Boyd, D. and Ellison, N. (2008), “Social network sites: definition, history, and scholarship”, Journal of Computer-Mediated Communication, Vol. 13 No. 1, pp. 210-230, available at: http://jcmc.indiana.edu/vol13/issue1/boyd.ellison.html
 Thomas, M and Thomas,H. (2012), “Using new social media and Web 2.0 technologies in business school teaching and learning”, Journal of Management Development, Vol. 31, Iss 4, pp. 358 – 367.
 Hurt, N.E., Moss, G.S., Bradley, C. L., Larson, L.R., Lovelace, M., Prevost, L.B., Riley, N., Domizi, D. & Camus, M.S.(2012), The ‘Facebook' Effect: College Students' Perceptions of Online Discussions in the Age of Social Networking, International Journal for the Scholarship of Teaching and Learning, Vol. 6, No. 2, Article 10
 Christensen, C.M. (1997), The Innovator’s Dilemma, Harvard Business School Press, Boston, MA.
 Wankel, C. (2009), “Management education using social media”, Organization Management Journal, Vol. 6, No. 6, pp. 251-62.
 Velsamy, A. and Karthikeyan, P.(2016), Social Media In The Professional Development of B-School Faculty, International Journal of Innovative Research in Management Studies (IJIRMS) Volume 1, Issue 10, November 2016. pp.62-71
 Papacharissi, Z. (2009), “The virtual geographies of social networks: A comparative analysis of Facebook, LinkedIn and A Small World”, New Media and Society, 11(1–2), 199–220.
 Okello-Obura, C. and Ssekitto, F., "Web 2.0 Technologies Application in Teaching And Learning By Makerere University Academic Staff" (2015). Library Philosophy and Practice (e-journal). Paper 1248. http://digitalcommons.unl.edu/libphilprac/1248 retrieved on April 3, 016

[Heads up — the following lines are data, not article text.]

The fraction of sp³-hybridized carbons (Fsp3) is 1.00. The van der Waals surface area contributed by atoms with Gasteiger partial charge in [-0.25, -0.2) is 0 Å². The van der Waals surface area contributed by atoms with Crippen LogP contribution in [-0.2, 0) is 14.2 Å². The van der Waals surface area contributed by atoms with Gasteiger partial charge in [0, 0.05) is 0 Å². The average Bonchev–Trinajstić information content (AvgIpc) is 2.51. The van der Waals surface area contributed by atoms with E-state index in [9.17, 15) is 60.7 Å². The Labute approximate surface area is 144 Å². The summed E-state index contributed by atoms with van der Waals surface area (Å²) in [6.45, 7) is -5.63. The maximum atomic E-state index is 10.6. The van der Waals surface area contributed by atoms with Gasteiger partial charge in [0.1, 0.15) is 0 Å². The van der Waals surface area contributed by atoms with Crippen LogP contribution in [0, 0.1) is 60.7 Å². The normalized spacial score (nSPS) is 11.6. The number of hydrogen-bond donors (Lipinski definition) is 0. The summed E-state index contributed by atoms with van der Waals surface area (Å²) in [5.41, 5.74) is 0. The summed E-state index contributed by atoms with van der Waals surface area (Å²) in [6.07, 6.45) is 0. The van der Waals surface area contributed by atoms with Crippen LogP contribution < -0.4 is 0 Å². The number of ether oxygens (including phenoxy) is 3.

Murley, D. (2008), What Second Life taught me about learning, Law Library Journal, 100(4): 787–792.
 Reinhardt, W., Ebner, M., Beham, G. and Costa, C. (2009), “How people are using Twitter during conferences”, Creativity and Innovation Competencies on the Web, In V. Hornung-Pra¨hauser and M. Luckmann (Eds) Proceedings of Fifth Edumedia Conference, 145–156. Salzburg: Edumedia
 PCMAG (2013). Google+ Retrieved from: http://www.pcmag.com/encyclopedia_term/ on November 13, 2015
 Davis, Fred D. (1993/03)."User acceptance of information technology: system characteristics, user perceptions and behavioral impacts," International Journal of Man-Machine Studies, 38(3): 475-487.
 Mazhar, N. (2006), Technology Acceptance Model. Retrieved from: http://ezinearticles.com/?Technology-Acceptance-Model&id=202354 on March 12, 2011
 Hamade, S.N. (2013) "Perception and use of social networking sites among university students", Library Review, Vol. 62 Issue: 6/7, pp.388-397.
 Morgan, D.L. (1995), “Why things (sometimes) go wrong in focus groups”, Qualitative Health Research, Vol. 5 No. 4, pp. 516-23.